Today is Car Free Day, an international event celebrated every September 22nd that encourages people to leave their car at home. Our region signed on last year and is participating again this year.
Car Free Day is intended to highlight transit, bicycling, walking and all alternative modes of transportation and take cars off the road so people can think about what their region, city or neighborhood might be like with fewer cars.
I want to propose a different type of car day: Cars for People Who Need Them but Can’t Afford to Buy, Insure or Maintain Them Day.
I know, I know – it’s not as catchy.
It’s not that I’m opposed to Car Free Day.
I celebrate it nearly every day because I don’t own a car. I am a big fan of public transportation (I commute by bus) and walking. But I live and work in parts of town with rich public transportation options.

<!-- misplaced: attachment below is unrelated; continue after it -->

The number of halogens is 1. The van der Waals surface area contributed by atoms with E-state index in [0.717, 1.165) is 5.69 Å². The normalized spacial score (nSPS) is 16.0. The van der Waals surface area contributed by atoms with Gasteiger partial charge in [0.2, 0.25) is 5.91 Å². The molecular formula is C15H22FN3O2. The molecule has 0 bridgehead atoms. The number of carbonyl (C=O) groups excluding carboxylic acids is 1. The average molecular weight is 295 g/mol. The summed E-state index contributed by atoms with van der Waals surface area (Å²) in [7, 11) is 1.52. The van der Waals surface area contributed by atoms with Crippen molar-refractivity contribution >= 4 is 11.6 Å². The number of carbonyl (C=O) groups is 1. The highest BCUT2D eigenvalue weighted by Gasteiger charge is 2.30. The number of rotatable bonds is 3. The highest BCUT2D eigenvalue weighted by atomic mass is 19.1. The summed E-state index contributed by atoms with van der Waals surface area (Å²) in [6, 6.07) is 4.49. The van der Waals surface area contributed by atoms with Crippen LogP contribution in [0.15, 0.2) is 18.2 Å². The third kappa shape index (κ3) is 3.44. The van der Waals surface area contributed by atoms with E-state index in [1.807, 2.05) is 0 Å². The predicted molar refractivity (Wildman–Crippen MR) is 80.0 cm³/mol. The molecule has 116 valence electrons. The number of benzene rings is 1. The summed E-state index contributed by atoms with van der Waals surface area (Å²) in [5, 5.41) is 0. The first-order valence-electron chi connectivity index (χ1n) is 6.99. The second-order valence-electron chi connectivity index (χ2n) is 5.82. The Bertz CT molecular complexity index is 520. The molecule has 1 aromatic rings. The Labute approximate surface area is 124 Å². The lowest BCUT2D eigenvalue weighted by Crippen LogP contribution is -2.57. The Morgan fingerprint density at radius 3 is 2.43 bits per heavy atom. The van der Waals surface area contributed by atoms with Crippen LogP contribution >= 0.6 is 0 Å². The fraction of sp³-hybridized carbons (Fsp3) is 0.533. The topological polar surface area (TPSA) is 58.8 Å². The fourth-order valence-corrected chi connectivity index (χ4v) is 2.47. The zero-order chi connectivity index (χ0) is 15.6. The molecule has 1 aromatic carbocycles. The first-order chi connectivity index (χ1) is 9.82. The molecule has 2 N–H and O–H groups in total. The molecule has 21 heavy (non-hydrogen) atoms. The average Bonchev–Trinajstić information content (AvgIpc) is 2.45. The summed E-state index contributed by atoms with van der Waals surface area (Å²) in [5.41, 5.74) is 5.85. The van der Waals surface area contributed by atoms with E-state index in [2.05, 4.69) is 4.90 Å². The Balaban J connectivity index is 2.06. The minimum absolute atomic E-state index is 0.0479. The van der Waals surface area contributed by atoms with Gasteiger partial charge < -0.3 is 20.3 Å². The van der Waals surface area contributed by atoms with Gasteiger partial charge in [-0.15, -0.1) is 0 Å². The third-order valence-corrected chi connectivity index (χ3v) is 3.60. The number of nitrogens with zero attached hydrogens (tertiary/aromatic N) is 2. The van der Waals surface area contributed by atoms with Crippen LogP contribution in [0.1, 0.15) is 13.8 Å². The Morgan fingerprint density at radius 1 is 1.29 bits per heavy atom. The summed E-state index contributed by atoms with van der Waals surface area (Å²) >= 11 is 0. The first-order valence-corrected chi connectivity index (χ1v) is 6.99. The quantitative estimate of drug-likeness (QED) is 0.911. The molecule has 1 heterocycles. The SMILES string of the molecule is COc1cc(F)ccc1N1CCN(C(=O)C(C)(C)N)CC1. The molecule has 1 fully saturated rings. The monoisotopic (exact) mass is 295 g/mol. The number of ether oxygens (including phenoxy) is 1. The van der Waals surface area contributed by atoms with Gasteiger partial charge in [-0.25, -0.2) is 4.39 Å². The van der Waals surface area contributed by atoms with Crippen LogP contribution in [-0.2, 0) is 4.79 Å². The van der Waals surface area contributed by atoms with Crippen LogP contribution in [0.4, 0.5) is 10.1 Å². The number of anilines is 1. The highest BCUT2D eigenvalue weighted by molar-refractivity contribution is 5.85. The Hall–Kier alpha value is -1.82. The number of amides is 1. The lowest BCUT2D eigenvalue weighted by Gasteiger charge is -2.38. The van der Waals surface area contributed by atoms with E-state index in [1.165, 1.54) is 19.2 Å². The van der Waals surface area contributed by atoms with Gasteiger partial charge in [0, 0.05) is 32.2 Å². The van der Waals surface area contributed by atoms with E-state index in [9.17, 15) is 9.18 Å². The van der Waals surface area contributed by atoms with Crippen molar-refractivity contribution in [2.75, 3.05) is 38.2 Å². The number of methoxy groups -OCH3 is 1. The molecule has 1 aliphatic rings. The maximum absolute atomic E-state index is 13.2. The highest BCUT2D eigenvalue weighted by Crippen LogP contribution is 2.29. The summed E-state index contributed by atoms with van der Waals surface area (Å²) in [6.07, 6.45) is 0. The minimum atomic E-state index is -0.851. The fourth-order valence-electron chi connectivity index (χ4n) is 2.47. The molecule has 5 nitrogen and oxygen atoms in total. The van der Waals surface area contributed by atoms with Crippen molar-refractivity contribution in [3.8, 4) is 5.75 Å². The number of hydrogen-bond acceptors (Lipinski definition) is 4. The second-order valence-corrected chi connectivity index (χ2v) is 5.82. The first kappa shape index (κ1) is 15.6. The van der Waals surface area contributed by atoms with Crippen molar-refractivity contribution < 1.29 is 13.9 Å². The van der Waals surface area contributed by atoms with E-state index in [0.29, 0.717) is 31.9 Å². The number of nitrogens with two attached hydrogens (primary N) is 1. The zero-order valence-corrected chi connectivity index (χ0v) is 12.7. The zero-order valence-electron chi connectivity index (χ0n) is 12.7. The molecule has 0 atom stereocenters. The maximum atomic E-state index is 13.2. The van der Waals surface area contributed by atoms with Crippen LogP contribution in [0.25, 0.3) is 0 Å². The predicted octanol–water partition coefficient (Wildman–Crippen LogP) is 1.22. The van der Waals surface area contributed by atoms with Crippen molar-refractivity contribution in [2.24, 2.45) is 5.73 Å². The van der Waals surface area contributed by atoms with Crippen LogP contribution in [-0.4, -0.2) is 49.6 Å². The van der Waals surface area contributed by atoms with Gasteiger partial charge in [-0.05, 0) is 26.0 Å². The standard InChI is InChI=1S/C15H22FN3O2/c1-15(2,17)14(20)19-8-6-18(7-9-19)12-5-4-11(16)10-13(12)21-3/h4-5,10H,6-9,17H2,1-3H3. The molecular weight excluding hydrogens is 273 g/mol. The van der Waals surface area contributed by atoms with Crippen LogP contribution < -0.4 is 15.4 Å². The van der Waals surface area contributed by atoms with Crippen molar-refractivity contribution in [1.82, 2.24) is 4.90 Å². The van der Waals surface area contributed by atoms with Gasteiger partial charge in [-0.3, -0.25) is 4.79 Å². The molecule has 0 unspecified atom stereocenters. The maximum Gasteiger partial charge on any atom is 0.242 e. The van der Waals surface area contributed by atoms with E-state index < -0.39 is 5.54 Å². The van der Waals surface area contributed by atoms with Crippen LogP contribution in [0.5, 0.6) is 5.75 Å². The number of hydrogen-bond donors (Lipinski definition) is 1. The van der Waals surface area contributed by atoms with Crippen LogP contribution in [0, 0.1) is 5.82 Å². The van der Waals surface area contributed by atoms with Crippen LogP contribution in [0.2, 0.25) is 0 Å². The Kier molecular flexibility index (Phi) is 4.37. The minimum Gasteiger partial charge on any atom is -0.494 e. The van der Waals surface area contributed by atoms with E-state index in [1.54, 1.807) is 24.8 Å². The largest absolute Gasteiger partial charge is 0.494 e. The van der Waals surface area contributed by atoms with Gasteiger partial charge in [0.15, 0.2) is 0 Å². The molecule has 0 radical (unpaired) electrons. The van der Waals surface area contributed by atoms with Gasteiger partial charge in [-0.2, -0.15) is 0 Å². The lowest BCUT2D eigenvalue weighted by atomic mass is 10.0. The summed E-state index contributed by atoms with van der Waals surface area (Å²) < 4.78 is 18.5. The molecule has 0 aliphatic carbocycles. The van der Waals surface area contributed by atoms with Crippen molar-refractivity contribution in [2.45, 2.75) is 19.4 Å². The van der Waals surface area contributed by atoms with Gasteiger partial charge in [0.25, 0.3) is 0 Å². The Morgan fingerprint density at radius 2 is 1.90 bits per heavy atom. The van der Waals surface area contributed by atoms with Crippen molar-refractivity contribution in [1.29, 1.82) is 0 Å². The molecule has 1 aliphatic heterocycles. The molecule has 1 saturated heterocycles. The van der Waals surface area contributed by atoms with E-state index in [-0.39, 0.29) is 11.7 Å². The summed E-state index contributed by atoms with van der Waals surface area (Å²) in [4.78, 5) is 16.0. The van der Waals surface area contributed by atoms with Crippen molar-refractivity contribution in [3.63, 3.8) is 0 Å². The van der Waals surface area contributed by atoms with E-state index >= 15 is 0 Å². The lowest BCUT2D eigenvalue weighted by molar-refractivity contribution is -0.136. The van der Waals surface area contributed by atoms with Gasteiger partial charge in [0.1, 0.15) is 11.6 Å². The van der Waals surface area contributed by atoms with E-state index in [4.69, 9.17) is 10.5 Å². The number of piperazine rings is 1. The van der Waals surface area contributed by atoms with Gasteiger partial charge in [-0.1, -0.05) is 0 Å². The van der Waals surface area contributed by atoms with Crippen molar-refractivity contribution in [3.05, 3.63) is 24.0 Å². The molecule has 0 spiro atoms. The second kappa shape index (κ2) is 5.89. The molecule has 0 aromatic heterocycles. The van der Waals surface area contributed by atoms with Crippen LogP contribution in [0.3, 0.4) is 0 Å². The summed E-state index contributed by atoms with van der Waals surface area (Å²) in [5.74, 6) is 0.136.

The frustrating truth is that many low-income residents in our region – especially low-income, women-headed families East of the River and in Prince George’s County – actually need more access to private transportation to be able to work and take care of their families.
According to Census data, nearly half (48%) of all non-elderly poor in the District lived in households without a car. They participate in Car Free Day every day but not all willingly.
Car ownership programs for low-income families and individuals have demonstrated their effectiveness by producing significant income and asset gains for participants. Programs in our region, like Vehicles for Change, and national programs like Ways to Work and its local partners Northern Virginia Family Service (a Grantee Partner of The Women’s Foundation) and Family Matters of Greater Washington need and deserve support.
I hope we can all agree that our region’s transportation challenges call for multifaceted solutions beyond just “more people should take public transportation.”
Gwen Rubinstein is a Program Officer at The Women’s Foundation.